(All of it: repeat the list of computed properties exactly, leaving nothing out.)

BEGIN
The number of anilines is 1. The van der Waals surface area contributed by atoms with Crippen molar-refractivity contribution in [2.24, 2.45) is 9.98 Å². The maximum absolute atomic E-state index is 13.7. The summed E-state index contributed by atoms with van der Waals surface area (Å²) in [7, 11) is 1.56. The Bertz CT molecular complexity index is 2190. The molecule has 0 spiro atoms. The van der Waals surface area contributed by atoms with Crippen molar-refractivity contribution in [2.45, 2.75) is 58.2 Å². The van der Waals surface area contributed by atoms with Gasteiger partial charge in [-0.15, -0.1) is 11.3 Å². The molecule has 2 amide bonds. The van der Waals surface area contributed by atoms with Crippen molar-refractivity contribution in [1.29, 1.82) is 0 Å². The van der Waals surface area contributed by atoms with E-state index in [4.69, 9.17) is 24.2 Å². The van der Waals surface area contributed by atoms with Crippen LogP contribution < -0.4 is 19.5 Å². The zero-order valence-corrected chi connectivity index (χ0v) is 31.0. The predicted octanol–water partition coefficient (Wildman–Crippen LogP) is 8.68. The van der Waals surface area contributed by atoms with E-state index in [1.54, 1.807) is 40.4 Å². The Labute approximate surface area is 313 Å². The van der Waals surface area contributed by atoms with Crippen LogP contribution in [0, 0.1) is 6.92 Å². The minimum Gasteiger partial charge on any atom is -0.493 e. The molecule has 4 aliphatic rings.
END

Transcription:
The number of anilines is 1. The van der Waals surface area contributed by atoms with Crippen molar-refractivity contribution in [2.24, 2.45) is 9.98 Å². The maximum absolute atomic E-state index is 13.7. The summed E-state index contributed by atoms with van der Waals surface area (Å²) in [7, 11) is 1.56. The Bertz CT molecular complexity index is 2190. The molecule has 0 spiro atoms. The van der Waals surface area contributed by atoms with Crippen molar-refractivity contribution in [2.45, 2.75) is 58.2 Å². The van der Waals surface area contributed by atoms with Gasteiger partial charge in [-0.15, -0.1) is 11.3 Å². The molecule has 2 amide bonds. The van der Waals surface area contributed by atoms with Crippen molar-refractivity contribution in [1.29, 1.82) is 0 Å². The van der Waals surface area contributed by atoms with E-state index in [4.69, 9.17) is 24.2 Å². The van der Waals surface area contributed by atoms with Crippen LogP contribution < -0.4 is 19.5 Å². The zero-order valence-corrected chi connectivity index (χ0v) is 31.0. The predicted octanol–water partition coefficient (Wildman–Crippen LogP) is 8.68. The van der Waals surface area contributed by atoms with E-state index in [1.54, 1.807) is 40.4 Å². The Labute approximate surface area is 313 Å². The van der Waals surface area contributed by atoms with Crippen LogP contribution in [0, 0.1) is 6.92 Å². The minimum Gasteiger partial charge on any atom is -0.493 e. The molecule has 4 aliphatic rings.